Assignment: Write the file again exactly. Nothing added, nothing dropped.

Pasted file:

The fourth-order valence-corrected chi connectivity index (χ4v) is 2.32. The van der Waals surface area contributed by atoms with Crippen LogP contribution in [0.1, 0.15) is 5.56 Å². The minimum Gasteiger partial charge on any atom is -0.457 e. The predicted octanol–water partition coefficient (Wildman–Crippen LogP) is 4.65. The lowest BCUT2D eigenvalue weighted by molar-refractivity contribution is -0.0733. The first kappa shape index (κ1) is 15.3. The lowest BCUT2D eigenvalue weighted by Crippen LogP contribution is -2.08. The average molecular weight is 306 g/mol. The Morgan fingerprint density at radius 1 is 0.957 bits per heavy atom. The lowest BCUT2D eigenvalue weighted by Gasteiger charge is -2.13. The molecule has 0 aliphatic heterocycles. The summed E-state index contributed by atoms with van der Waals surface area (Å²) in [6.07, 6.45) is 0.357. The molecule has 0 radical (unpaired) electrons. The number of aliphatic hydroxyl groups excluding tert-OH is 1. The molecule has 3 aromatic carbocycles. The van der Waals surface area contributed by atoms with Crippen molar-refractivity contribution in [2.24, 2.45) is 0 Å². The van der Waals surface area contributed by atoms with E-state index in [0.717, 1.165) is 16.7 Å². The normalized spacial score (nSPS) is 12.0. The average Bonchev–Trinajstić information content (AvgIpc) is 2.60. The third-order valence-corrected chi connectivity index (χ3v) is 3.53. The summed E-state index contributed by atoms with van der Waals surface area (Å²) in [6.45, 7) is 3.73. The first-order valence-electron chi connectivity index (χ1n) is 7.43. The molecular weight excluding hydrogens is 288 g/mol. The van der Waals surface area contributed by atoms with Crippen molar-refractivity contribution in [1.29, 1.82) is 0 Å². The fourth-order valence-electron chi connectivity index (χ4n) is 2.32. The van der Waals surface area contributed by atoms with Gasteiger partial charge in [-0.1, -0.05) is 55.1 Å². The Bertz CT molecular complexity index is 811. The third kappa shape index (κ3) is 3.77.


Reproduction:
The fourth-order valence-corrected chi connectivity index (χ4v) is 2.32. The van der Waals surface area contributed by atoms with Crippen LogP contribution in [0.1, 0.15) is 5.56 Å². The minimum Gasteiger partial charge on any atom is -0.457 e. The predicted octanol–water partition coefficient (Wildman–Crippen LogP) is 4.65. The lowest BCUT2D eigenvalue weighted by molar-refractivity contribution is -0.0733. The first kappa shape index (κ1) is 15.3. The lowest BCUT2D eigenvalue weighted by Crippen LogP contribution is -2.08. The average molecular weight is 306 g/mol. The Morgan fingerprint density at radius 1 is 0.957 bits per heavy atom. The lowest BCUT2D eigenvalue weighted by Gasteiger charge is -2.13. The molecule has 0 aliphatic heterocycles. The summed E-state index contributed by atoms with van der Waals surface area (Å²) in [6.07, 6.45) is 0.357. The molecule has 0 radical (unpaired) electrons. The number of aliphatic hydroxyl groups excluding tert-OH is 1. The molecule has 3 aromatic carbocycles. The van der Waals surface area contributed by atoms with Crippen molar-refractivity contribution in [2.24, 2.45) is 0 Å². The van der Waals surface area contributed by atoms with E-state index in [0.717, 1.165) is 16.7 Å². The normalized spacial score (nSPS) is 12.0. The average Bonchev–Trinajstić information content (AvgIpc) is 2.60. The third-order valence-corrected chi connectivity index (χ3v) is 3.53. The summed E-state index contributed by atoms with van der Waals surface area (Å²) in [6.45, 7) is 3.73. The first-order valence-electron chi connectivity index (χ1n) is 7.43. The molecular weight excluding hydrogens is 288 g/mol. The van der Waals surface area contributed by atoms with Crippen molar-refractivity contribution in [1.29, 1.82) is 0 Å². The fourth-order valence-electron chi connectivity index (χ4n) is 2.32. The van der Waals surface area contributed by atoms with Gasteiger partial charge in [-0.1, -0.05) is 55.1 Å². The Bertz CT molecular complexity index is 811. The third kappa shape index (κ3) is 3.77.